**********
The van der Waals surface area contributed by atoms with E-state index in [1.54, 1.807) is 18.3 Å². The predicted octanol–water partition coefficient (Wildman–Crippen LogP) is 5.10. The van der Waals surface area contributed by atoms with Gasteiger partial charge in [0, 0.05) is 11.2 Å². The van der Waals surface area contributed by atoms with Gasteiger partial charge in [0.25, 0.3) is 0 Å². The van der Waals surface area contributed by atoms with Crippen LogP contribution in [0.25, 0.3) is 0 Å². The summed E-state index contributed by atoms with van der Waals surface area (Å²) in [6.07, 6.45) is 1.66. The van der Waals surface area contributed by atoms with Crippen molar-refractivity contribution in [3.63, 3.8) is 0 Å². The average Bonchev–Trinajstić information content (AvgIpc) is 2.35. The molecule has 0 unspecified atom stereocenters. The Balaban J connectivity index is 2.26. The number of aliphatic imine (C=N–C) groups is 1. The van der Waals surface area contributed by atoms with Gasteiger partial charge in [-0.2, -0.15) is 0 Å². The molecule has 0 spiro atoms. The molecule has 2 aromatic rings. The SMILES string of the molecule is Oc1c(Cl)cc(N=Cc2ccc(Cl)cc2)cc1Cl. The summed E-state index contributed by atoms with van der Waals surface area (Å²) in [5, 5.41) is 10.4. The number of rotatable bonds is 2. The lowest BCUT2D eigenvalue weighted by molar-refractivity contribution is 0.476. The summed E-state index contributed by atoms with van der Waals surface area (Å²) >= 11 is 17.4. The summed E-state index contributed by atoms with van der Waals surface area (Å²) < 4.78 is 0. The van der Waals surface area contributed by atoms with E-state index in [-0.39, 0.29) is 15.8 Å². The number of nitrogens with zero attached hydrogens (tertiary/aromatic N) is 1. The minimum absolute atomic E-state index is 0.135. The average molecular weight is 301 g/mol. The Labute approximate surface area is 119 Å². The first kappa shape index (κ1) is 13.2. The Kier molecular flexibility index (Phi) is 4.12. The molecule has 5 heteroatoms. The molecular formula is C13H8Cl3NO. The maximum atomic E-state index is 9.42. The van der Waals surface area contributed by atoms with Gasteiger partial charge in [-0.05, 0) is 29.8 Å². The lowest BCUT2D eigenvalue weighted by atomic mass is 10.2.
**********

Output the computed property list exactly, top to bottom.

The van der Waals surface area contributed by atoms with E-state index in [1.54, 1.807) is 18.3 Å². The predicted octanol–water partition coefficient (Wildman–Crippen LogP) is 5.10. The van der Waals surface area contributed by atoms with Gasteiger partial charge in [0, 0.05) is 11.2 Å². The van der Waals surface area contributed by atoms with Gasteiger partial charge in [0.25, 0.3) is 0 Å². The van der Waals surface area contributed by atoms with Crippen LogP contribution in [0.25, 0.3) is 0 Å². The summed E-state index contributed by atoms with van der Waals surface area (Å²) in [6.07, 6.45) is 1.66. The van der Waals surface area contributed by atoms with Crippen molar-refractivity contribution in [3.63, 3.8) is 0 Å². The average Bonchev–Trinajstić information content (AvgIpc) is 2.35. The molecule has 0 unspecified atom stereocenters. The Balaban J connectivity index is 2.26. The number of aliphatic imine (C=N–C) groups is 1. The van der Waals surface area contributed by atoms with Gasteiger partial charge in [-0.2, -0.15) is 0 Å². The molecule has 0 spiro atoms. The molecule has 2 aromatic rings. The SMILES string of the molecule is Oc1c(Cl)cc(N=Cc2ccc(Cl)cc2)cc1Cl. The summed E-state index contributed by atoms with van der Waals surface area (Å²) in [5, 5.41) is 10.4. The number of rotatable bonds is 2. The lowest BCUT2D eigenvalue weighted by molar-refractivity contribution is 0.476. The summed E-state index contributed by atoms with van der Waals surface area (Å²) >= 11 is 17.4. The summed E-state index contributed by atoms with van der Waals surface area (Å²) < 4.78 is 0. The van der Waals surface area contributed by atoms with E-state index in [-0.39, 0.29) is 15.8 Å². The number of nitrogens with zero attached hydrogens (tertiary/aromatic N) is 1. The minimum absolute atomic E-state index is 0.135. The average molecular weight is 301 g/mol. The Labute approximate surface area is 119 Å². The first kappa shape index (κ1) is 13.2. The Kier molecular flexibility index (Phi) is 4.12. The molecule has 5 heteroatoms. The molecular formula is C13H8Cl3NO. The maximum atomic E-state index is 9.42. The van der Waals surface area contributed by atoms with Gasteiger partial charge in [-0.05, 0) is 29.8 Å². The lowest BCUT2D eigenvalue weighted by atomic mass is 10.2.